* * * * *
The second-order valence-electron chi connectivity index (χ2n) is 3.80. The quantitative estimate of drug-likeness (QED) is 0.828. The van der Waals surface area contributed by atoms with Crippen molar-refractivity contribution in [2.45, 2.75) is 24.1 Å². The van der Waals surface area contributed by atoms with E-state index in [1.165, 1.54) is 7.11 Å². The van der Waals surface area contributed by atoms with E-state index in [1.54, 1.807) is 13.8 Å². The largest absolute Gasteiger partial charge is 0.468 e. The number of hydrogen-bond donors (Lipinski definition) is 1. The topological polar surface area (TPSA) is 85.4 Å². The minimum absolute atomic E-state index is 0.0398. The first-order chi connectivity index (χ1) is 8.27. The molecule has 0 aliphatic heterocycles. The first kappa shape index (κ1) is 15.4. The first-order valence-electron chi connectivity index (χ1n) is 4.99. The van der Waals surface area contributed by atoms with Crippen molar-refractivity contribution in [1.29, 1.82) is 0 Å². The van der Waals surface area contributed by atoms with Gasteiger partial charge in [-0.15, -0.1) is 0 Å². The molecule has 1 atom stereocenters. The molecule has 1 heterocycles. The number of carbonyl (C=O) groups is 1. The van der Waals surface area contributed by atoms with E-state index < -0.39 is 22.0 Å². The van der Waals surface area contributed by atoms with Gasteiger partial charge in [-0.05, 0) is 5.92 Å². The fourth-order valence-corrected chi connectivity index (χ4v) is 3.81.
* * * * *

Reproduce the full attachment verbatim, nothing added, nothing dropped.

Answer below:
The second-order valence-electron chi connectivity index (χ2n) is 3.80. The quantitative estimate of drug-likeness (QED) is 0.828. The van der Waals surface area contributed by atoms with Crippen molar-refractivity contribution in [2.45, 2.75) is 24.1 Å². The van der Waals surface area contributed by atoms with E-state index in [1.165, 1.54) is 7.11 Å². The van der Waals surface area contributed by atoms with E-state index in [1.54, 1.807) is 13.8 Å². The largest absolute Gasteiger partial charge is 0.468 e. The number of hydrogen-bond donors (Lipinski definition) is 1. The topological polar surface area (TPSA) is 85.4 Å². The minimum absolute atomic E-state index is 0.0398. The first-order chi connectivity index (χ1) is 8.27. The molecule has 0 aliphatic heterocycles. The first kappa shape index (κ1) is 15.4. The first-order valence-electron chi connectivity index (χ1n) is 4.99. The van der Waals surface area contributed by atoms with Crippen molar-refractivity contribution in [1.29, 1.82) is 0 Å². The van der Waals surface area contributed by atoms with Gasteiger partial charge in [-0.15, -0.1) is 0 Å². The molecule has 1 atom stereocenters. The molecule has 1 heterocycles. The number of carbonyl (C=O) groups is 1. The van der Waals surface area contributed by atoms with E-state index < -0.39 is 22.0 Å². The van der Waals surface area contributed by atoms with Gasteiger partial charge in [-0.05, 0) is 5.92 Å². The fourth-order valence-corrected chi connectivity index (χ4v) is 3.81.